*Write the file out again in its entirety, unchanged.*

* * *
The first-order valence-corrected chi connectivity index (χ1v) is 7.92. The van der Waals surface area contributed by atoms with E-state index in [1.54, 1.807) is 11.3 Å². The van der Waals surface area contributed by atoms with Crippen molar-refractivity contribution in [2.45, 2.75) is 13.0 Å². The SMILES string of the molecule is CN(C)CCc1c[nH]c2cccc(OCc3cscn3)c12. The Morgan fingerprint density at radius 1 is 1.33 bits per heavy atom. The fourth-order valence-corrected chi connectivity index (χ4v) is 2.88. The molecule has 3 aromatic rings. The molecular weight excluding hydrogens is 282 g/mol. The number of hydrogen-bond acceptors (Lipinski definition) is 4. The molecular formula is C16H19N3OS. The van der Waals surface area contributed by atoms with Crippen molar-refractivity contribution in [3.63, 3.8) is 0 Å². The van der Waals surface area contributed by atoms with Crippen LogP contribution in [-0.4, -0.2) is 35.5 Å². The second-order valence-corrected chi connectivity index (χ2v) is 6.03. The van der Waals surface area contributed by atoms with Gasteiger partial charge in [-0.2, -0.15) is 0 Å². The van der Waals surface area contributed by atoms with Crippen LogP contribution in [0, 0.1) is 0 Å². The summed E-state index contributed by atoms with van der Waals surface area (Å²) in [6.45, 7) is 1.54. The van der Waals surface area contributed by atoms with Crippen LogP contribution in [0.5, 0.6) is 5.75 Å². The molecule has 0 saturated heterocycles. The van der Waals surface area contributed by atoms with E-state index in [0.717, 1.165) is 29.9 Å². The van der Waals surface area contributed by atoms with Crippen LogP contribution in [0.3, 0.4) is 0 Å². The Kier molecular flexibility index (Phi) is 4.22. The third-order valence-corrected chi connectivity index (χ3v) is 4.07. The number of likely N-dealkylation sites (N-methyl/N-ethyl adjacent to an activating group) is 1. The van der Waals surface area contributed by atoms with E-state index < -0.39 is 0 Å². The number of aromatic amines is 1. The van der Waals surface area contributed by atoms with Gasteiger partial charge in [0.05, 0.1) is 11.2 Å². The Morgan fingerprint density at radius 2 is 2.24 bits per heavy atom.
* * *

The first-order valence-corrected chi connectivity index (χ1v) is 7.92. The van der Waals surface area contributed by atoms with E-state index in [1.54, 1.807) is 11.3 Å². The van der Waals surface area contributed by atoms with Crippen molar-refractivity contribution in [2.45, 2.75) is 13.0 Å². The SMILES string of the molecule is CN(C)CCc1c[nH]c2cccc(OCc3cscn3)c12. The Morgan fingerprint density at radius 1 is 1.33 bits per heavy atom. The fourth-order valence-corrected chi connectivity index (χ4v) is 2.88. The molecule has 3 aromatic rings. The molecular weight excluding hydrogens is 282 g/mol. The number of hydrogen-bond acceptors (Lipinski definition) is 4. The molecular formula is C16H19N3OS. The van der Waals surface area contributed by atoms with Crippen molar-refractivity contribution in [3.63, 3.8) is 0 Å². The van der Waals surface area contributed by atoms with Crippen LogP contribution in [-0.4, -0.2) is 35.5 Å². The second-order valence-corrected chi connectivity index (χ2v) is 6.03. The van der Waals surface area contributed by atoms with Gasteiger partial charge in [-0.2, -0.15) is 0 Å². The van der Waals surface area contributed by atoms with Crippen LogP contribution in [0, 0.1) is 0 Å². The summed E-state index contributed by atoms with van der Waals surface area (Å²) in [6.45, 7) is 1.54. The van der Waals surface area contributed by atoms with Crippen LogP contribution in [0.5, 0.6) is 5.75 Å². The molecule has 0 saturated heterocycles. The van der Waals surface area contributed by atoms with E-state index in [0.717, 1.165) is 29.9 Å². The van der Waals surface area contributed by atoms with Crippen LogP contribution in [0.3, 0.4) is 0 Å². The Kier molecular flexibility index (Phi) is 4.22. The third-order valence-corrected chi connectivity index (χ3v) is 4.07. The number of likely N-dealkylation sites (N-methyl/N-ethyl adjacent to an activating group) is 1. The van der Waals surface area contributed by atoms with E-state index < -0.39 is 0 Å². The number of aromatic amines is 1. The van der Waals surface area contributed by atoms with Gasteiger partial charge in [0.05, 0.1) is 11.2 Å². The Morgan fingerprint density at radius 2 is 2.24 bits per heavy atom.